Cardiomyopathy in dogs

What is cardiomyopathy?

Cardiomyopathy literally means disease of the heart muscle. Canines suffer from two types of cardiomyopathy: dilated cardiomyopathy and hypertrophic cardiomyopathy. The first, dilated cardiomyopathy (DCM), is by far the most common type found in dogs.

Dilated cardiomyopathy

Canine dilated cardiomyopathy is commonly referred to as an enlarged heart in dogs. In this condition, the cardiac muscle walls progressively weaken and lose their ability to contract properly and pump blood efficiently. This leads to poor circulation and increased pressure in the heart and blood vessels, which causes the heart to stretch even more.

When the heart becomes enlarged, the valves are unable to close completely, allowing blood to flow backwards when the heart contracts. This creates a heart murmur which can be heard through a stethoscope. Other effects from an over-stretched heart include an irregular heart beat and heart failure. While both the upper and lower chambers become enlarged, one side may be more severely affected than the other. When the lower chamber becomes enlarged, its ability to pump blood to the lungs deteriorates, allowing fluid to accumulate in the lungs.

The incidence of dilated cardiomyopathy increases with age, usually occurring between the age of four and ten, although Portuguese Water Dogs can develop the disease at a young age. In most breeds, male dogs are more susceptible to the disease than females.


Hypertrophic Cardiomyopathy

Hypertrophic cardiomyopathy is a heart disease characterised by the thickening and stiffening of the walls of the heart muscle, leaving the heart chambers smaller than normal. This can lead to the decrease of blood flow and volume, an accumulation of fluid in the chest and lungs, and the formation of blood clots. Hypertrophic cardiomyopathy is much rarer in dogs than dilated cardiomyopathy.

enlarged heart in dogs cardiomyopathy in dogs dilated cardiomyopathy in dogs dog enlarged heart life expectancy

enlarged heart in dogs
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Blausen.com staff (2014). “Medical gallery of Blausen Medical 2014”. WikiJournal of Medicine 1 (2). DOI:10.15347/wjm/2014.010. ISSN 2002-4436
Source: https://commons.wikimedia.org/wiki/File:Blausen_0165_Cardiomyopathy_Dilated.png



Symptoms of cardiomyopathy

Symptoms of canine dilated cardiomyopathy

There is a very long early phase of dilated cardiomyopathy in dogs, during which no obvious signs are exhibited and the dog may appear to have normal health. Signs then become evident for a relatively short period of time, giving the appearance that the development of heart disease has occurred very quickly, although it has in fact most likely taken many months or even years. Symptoms of later onset, such as difficulty in breathing and coughing, are typical signs of congestive heart failure.

The signs of dilated cardiomyopathy may vary by breed, but generally include:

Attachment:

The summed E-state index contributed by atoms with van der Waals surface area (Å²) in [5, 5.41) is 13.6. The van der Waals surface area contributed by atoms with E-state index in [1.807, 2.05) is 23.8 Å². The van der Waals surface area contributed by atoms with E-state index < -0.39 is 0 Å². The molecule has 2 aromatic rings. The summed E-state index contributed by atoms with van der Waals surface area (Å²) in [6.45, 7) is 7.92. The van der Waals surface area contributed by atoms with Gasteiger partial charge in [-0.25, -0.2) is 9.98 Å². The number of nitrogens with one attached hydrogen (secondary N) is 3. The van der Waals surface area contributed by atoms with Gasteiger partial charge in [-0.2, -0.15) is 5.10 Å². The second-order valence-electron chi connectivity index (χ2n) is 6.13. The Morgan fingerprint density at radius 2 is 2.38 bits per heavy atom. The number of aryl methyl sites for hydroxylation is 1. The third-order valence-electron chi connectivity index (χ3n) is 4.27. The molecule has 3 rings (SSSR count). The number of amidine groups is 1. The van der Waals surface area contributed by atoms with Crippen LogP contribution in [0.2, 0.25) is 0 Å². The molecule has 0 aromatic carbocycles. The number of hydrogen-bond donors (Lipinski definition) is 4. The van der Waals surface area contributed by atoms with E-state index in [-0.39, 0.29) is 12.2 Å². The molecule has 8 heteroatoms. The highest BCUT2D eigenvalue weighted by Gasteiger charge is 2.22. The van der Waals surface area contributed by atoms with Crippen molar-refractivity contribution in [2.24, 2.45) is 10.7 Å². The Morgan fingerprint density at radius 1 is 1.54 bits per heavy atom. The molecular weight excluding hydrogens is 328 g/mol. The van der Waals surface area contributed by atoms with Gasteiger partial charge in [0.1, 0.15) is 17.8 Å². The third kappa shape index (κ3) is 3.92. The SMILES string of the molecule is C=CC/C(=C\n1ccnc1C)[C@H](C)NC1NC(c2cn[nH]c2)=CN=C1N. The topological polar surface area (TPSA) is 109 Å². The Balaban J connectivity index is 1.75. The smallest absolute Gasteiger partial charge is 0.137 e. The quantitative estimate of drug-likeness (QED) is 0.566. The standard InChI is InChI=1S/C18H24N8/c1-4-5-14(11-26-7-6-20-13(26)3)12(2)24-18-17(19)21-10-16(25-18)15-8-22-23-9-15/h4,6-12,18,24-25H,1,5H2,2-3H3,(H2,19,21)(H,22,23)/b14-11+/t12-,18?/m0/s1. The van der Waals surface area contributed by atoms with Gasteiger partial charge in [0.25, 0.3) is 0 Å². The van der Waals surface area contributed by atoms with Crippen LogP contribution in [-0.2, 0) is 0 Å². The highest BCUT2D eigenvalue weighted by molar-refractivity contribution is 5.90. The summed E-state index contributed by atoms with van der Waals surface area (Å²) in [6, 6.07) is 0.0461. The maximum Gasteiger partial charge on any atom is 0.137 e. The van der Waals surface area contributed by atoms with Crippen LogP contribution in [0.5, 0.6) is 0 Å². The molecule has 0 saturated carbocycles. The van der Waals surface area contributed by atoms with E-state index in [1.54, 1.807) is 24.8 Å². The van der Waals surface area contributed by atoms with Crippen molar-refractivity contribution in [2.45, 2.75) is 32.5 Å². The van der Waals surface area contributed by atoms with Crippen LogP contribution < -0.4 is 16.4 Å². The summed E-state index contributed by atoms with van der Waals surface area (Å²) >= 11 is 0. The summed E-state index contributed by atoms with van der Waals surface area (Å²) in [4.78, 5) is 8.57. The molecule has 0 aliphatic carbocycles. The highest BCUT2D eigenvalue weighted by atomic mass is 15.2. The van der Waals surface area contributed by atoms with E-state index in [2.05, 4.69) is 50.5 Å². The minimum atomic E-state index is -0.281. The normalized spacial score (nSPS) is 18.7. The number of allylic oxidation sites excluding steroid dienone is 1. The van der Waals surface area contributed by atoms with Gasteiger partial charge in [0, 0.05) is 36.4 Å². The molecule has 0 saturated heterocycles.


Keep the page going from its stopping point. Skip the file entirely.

• Episodes of weakness or collapse
  • Fainting, loss of consciousness
  • Difficulty in breathing, rapid and excessive breathing, shortness of breath
  • Coughing
  • Lethargy
  • Unwillingness to move
  • Exercise intolerance
  • Anorexia – loss of appetite
  • Abdominal distention (caused by fluid accumulation)
  • An accumulation of fluid in the chest cavity or lungs or abdomen
  • Sudden death – collapse and sudden death occur in as many as 20% of Doberman Pinschers with the disorder.


Symptoms of canine hypertrophic cardiomyopathy

Sometimes no signs of hypertrophic cardiomyopathy are observed in dogs; however, when symptoms do occur they are similar to those of dogs with dilated cardiomyopathy and may include:

  • Difficulty in breathing
  • Coughing
  • Collapse
  • Paralysis of the back legs

Source: https://healthypets.mercola.com/sites/healthypets/archive/2012/06/18/heart-disease-causes-of-dogs.aspx


Causes of cardiomyopathy

The cause of cardiomyopathy, or an enlarged heart in dogs, is largely unknown and the disease is usually considered to be idiopathic, meaning that it arises spontaneously with no identifiable cause.


Genetic susceptibility

It is evident that dilated cardiomyopathy in dogs is fairly widespread among certain large breeds and the disease is therefore assumed to have a hereditary component. In some Doberman Pinschers, a gene mutation has been identified. Other commonly affected breeds include:


Nutritional deficiency

Nutritional deficiencies could be a contributing factor. Deficiencies of certain amino acids have been found to correspond to the incidence of dilated cardiomyopathy in certain breeds, for example, a taurine deficiency has been identified in Dobermans, American Cocker Spaniels, Golden Retrievers, Dalmatians, and possibly Welsh Corgis and Tibetan Terriers. Carnitine-responsive cardiomyopathy has been reported in Boxers and Doberman Pinschers, but is extremely rare.


Secondary causes

Cardiomyopathy can also occur as a result of other diseases (such as a heart infection), medications (such as certain anti-cancer drugs), or exposure to a toxin. In these cases, they are usually called secondary myocardial diseases.


How is cardiomyopathy diagnosed?

In addition to a thorough physical examination of the heart, certain medical tests are needed to confirm a diagnosis of cardiomyopathy and determine the severity of the disease. Diagnosis of both dilated and hypertrophic cardiomyopathy make use of radiography and heart ultrasound.


Physical examination

In some cases, dogs with pre-clinical (prior to the appearance of symptoms) dilated cardiomyopathy may be given a questionable diagnosis because they appear to be in good health.

However, a thorough physical examination may reveal cardiomyopathy before signs occur, or may detect some of the more subtle symptoms, such as:

  • A low-grade heart murmur (abnormal sounds in-between heart beats) may be detected
  • An arrythmia, third heart sound or gallop heart sound may be present
  • Ventricular or supraventricular premature contractions (within the ventricles and above the ventricles, respectively)
  • Muffled or crackling breathing sounds due to congestion and accumulation of fluid in the lungs
  • Increased blood pressure in the veins behind the heart
  • Femoral pulses (in the thigh) may be weak
  • Slow capillary refill time



Radiographic imaging (X-rays) of the chest may reveal if the chambers of the heart are enlarged, and the presence of fluid in the lungs.